“Both Tavana and Peterson have expressed support for capitalism and Western civilization without ever addressing the atrocities committed in their name.”
ecently, Merion West contributors Matt McManus and Conrad Hamilton were criticized for their negative reviews of Jim Proser’s biography of Jordan Peterson, a man considered by many to be the most important public intellectual alive today. The critic in question, Kambiz Tavana, excoriated both authors for their “viciousness” in denigrating the self-help guru, who, by all accounts, has gained a mass following for his lectures on ethics, personal morality, and the evils of “postmodern neo-Marxism.” For Tavana, Hamilton and McManus’ critiques of Jordan Peterson’s philosophy and political arguments are a clear example of the Left’s narrow-mindedness and provincialism, and Tavana encourages both writers to examine their own “sweeping sentimentalities” about social justice and the atrocities committed in its name.
Not having read Jim Proser’s biography, I will refrain from making any statements about the book in question or its reviews by McManus and Hamilton. Interestingly enough, Tavana also omits any clear references to the biography or the reviews in question, instead preferring to introduce his article with a brief summary of one of Jean-Paul Sartre’s lesser-known works called L’Engrenage, or In the Mesh. The plot hinges on a naive and idealistic revolutionary named Jean Aguerra who rises to power and ends up becoming the very tyrant he sought out to destroy. A clear allegory for left-wing revolutionaries in general, Tavana uses this story to hammer Hamilton and McManus for their presumed belief in “equality of outcome” and all the historical atrocities committed in its name. In contrast, Jordan Peterson and his followers are portrayed as devoted truth-tellers trying to engage in honest criticism of McManus and Hamilton’s excessive egalitarianism. Tavana then encourages both writers to read the Black Book of Communism, a book dedicated to exposing the human casualties of Communist regimes in the 20th century, implicitly connecting their political and social egalitarianism with the monstrous totalitarianism of Stalin, Mao, and Pol Pot.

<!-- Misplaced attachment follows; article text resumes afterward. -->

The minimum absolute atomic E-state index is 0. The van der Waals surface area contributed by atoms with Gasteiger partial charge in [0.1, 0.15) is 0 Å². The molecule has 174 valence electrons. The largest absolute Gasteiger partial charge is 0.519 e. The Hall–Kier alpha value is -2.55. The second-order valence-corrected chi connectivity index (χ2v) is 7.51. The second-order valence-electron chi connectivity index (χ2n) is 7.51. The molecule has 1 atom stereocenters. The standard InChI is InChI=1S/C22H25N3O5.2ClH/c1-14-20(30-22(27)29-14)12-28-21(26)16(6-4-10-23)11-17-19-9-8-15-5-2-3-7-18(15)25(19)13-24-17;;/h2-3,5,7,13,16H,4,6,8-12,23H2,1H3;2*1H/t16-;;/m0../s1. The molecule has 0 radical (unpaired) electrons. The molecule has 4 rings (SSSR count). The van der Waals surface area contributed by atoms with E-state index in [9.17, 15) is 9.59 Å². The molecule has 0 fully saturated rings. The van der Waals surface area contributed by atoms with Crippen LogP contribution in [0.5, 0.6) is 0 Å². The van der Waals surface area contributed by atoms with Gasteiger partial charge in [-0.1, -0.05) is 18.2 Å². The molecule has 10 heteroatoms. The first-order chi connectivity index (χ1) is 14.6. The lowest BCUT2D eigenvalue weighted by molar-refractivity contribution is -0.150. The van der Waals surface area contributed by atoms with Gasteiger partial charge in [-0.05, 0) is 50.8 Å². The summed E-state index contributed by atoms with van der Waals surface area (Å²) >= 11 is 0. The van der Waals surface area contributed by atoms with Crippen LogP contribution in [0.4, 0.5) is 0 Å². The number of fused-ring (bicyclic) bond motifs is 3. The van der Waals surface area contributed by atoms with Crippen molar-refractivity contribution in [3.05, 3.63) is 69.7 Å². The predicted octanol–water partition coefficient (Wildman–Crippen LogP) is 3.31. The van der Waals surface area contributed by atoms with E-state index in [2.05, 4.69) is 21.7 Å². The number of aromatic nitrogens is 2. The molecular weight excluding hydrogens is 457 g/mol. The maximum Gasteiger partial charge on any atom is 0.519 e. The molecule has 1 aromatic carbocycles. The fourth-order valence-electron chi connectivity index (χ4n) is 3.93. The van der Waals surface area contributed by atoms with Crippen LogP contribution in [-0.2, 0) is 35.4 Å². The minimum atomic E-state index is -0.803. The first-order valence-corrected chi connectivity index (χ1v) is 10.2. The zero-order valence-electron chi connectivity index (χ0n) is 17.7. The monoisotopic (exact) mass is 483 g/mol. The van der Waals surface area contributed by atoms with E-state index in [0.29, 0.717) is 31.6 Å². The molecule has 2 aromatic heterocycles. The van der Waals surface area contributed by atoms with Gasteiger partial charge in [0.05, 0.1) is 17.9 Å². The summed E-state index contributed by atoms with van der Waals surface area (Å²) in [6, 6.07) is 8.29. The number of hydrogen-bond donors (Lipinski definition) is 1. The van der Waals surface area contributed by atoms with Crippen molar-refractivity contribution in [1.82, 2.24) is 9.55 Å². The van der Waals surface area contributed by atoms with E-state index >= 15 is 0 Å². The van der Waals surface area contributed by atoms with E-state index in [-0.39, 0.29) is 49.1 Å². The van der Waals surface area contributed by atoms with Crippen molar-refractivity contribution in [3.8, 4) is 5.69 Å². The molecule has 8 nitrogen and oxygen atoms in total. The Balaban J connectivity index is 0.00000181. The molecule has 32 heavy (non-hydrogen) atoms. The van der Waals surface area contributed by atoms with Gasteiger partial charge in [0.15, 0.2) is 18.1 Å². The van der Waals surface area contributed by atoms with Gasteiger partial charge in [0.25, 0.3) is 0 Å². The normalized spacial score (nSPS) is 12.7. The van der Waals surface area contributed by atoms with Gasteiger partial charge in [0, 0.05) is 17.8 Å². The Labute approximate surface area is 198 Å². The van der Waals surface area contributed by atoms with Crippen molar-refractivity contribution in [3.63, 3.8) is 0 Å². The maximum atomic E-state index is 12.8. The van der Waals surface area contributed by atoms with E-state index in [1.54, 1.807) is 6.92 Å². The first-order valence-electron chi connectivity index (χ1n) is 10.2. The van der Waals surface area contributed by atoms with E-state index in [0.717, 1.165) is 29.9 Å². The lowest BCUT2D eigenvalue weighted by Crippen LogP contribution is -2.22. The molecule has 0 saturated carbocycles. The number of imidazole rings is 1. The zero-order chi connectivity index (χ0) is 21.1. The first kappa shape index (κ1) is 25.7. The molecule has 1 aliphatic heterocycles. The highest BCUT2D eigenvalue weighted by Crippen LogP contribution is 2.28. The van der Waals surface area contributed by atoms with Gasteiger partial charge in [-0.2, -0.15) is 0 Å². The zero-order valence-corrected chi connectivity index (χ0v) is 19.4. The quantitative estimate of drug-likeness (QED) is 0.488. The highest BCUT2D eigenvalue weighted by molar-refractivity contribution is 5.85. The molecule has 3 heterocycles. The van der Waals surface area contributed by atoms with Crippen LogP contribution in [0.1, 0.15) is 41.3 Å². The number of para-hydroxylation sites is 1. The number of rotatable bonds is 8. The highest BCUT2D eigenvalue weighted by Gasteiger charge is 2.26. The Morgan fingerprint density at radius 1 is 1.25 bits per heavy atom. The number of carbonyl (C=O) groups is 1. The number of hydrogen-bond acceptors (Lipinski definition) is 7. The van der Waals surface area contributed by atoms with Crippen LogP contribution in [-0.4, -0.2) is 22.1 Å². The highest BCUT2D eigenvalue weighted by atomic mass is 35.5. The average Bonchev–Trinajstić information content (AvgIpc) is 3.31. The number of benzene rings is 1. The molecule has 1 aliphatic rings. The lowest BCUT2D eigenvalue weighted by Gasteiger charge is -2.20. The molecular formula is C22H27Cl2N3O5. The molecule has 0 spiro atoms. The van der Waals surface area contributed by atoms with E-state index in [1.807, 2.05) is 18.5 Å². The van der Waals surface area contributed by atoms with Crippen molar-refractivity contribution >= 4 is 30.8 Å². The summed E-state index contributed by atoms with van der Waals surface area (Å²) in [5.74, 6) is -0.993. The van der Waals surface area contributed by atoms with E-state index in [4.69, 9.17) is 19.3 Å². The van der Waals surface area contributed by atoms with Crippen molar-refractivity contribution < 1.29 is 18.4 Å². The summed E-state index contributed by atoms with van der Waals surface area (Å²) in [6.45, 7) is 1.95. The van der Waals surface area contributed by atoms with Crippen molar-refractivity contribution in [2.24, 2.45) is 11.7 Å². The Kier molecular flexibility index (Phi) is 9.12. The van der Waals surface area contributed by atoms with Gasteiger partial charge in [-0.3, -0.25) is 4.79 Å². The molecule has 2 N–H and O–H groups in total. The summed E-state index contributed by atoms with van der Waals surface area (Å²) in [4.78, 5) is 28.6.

There is much to unpack in Tavana’s rather brief article, so let me start with the play In the Mesh. It is interesting for Tavana to be including a work by Sartre, given the latter’s long affiliation with Marxism and revolutionary socialism. Sartre was famous for his work on existentialism—and for his attempts to combine existentialist philosophy with Marxism, an attempt that ended in failure and Sartre’s later conversion to anarchism. But, while he was a Marxist, Sartre was a major advocate for socialist revolutionaries and political regimes: he reportedly visited Castro’s Cuba, along with Simone de Beauvoir, and he later publicly supported the pro-independence revolutionaries in Algeria fighting against French colonial rule. Given this context, Sartre’s writing of In the Mesh may be construed as his recognition of the inherent futility of violent revolution and the repressive authoritarianism that such revolutions inevitably devolve into.
After briefly summarizing the events of In the Mesh, Tavana goes on to criticize McManus and Hamilton for their “unfair” criticisms of Jim Posner and Jordan Peterson. Without highlighting any clear points of disagreement or any errors or misinterpretations the two authors might have made, Tavana goes on to condemn them for criticizing Jordan Peterson, while he is currently undergoing rehabilitation. He then criticizes their shared belief in “equality of outcome,” a concept that is neither defined nor elaborated upon, beyond its association with the crimes of Communist regimes and the naive idealism of leftist radicals.
Anyone who has read McManus or Hamilton’s work on socialism, egalitarianism, and liberty would know that neither of them are communist revolutionaries intent on building the “dictatorship of the proletariat.” McManus considers himself a social democrat along the lines of Aneurin Bevan and John Kenneth Galbraith. As such, he is content with retaining the capitalist mode of production but is eager to restrain the disruptive forces of the market with a social safety net—and with government provision of public goods such as healthcare and education. Conrad Hamilton describes himself as holding left-wing political ideals, and he appreciates Karl Marx’s contributions to political philosophy and sociology, though I am unsure if he considers himself a Marxist or agrees with the revolutionary project that Marxism implicitly entails. Tavana’s baseless accusations, thereby, fall flat after a cursory glance at both authors’ work, which leads one to wonder whether or not Tavana himself is being “unfair” in his criticism of the two.